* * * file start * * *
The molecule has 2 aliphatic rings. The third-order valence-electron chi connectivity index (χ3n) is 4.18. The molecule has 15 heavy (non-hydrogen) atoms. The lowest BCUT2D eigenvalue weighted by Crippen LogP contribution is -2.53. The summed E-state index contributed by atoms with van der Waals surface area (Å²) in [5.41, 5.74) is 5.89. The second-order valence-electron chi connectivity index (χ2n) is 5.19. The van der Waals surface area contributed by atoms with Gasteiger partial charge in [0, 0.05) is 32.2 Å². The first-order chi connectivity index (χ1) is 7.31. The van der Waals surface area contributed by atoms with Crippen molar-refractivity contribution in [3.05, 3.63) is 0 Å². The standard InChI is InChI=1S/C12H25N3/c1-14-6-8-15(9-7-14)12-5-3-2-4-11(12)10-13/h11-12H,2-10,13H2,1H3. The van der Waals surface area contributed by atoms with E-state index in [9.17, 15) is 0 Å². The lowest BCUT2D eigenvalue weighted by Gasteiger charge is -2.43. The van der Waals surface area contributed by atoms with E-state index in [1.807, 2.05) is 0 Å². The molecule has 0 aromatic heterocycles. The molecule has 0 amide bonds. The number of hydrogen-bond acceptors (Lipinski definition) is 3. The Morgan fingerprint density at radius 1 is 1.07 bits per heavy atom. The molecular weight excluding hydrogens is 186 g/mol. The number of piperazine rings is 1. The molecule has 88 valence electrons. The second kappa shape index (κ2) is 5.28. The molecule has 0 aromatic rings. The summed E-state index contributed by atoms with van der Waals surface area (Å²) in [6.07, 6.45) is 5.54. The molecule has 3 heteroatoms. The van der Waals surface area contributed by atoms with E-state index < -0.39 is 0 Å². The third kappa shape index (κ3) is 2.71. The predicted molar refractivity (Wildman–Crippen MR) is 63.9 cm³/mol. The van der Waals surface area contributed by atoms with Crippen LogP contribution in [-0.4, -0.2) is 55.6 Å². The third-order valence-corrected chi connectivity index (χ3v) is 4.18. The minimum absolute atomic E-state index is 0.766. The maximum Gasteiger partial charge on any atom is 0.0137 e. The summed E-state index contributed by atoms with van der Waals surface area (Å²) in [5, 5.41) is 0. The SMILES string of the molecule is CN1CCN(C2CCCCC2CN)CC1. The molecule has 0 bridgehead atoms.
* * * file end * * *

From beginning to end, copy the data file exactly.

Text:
The molecule has 2 aliphatic rings. The third-order valence-electron chi connectivity index (χ3n) is 4.18. The molecule has 15 heavy (non-hydrogen) atoms. The lowest BCUT2D eigenvalue weighted by Crippen LogP contribution is -2.53. The summed E-state index contributed by atoms with van der Waals surface area (Å²) in [5.41, 5.74) is 5.89. The second-order valence-electron chi connectivity index (χ2n) is 5.19. The van der Waals surface area contributed by atoms with Gasteiger partial charge in [0, 0.05) is 32.2 Å². The first-order chi connectivity index (χ1) is 7.31. The van der Waals surface area contributed by atoms with Crippen molar-refractivity contribution in [3.05, 3.63) is 0 Å². The standard InChI is InChI=1S/C12H25N3/c1-14-6-8-15(9-7-14)12-5-3-2-4-11(12)10-13/h11-12H,2-10,13H2,1H3. The van der Waals surface area contributed by atoms with E-state index in [9.17, 15) is 0 Å². The lowest BCUT2D eigenvalue weighted by Gasteiger charge is -2.43. The van der Waals surface area contributed by atoms with E-state index in [1.807, 2.05) is 0 Å². The molecule has 0 aromatic heterocycles. The molecule has 0 amide bonds. The number of hydrogen-bond acceptors (Lipinski definition) is 3. The Morgan fingerprint density at radius 1 is 1.07 bits per heavy atom. The molecular weight excluding hydrogens is 186 g/mol. The number of piperazine rings is 1. The molecule has 88 valence electrons. The second kappa shape index (κ2) is 5.28. The molecule has 0 aromatic rings. The summed E-state index contributed by atoms with van der Waals surface area (Å²) in [6.07, 6.45) is 5.54. The molecule has 3 heteroatoms. The van der Waals surface area contributed by atoms with E-state index < -0.39 is 0 Å². The third kappa shape index (κ3) is 2.71. The predicted molar refractivity (Wildman–Crippen MR) is 63.9 cm³/mol. The van der Waals surface area contributed by atoms with Crippen LogP contribution in [-0.4, -0.2) is 55.6 Å². The third-order valence-corrected chi connectivity index (χ3v) is 4.18. The minimum absolute atomic E-state index is 0.766. The maximum Gasteiger partial charge on any atom is 0.0137 e. The summed E-state index contributed by atoms with van der Waals surface area (Å²) in [5, 5.41) is 0. The SMILES string of the molecule is CN1CCN(C2CCCCC2CN)CC1. The molecule has 0 bridgehead atoms.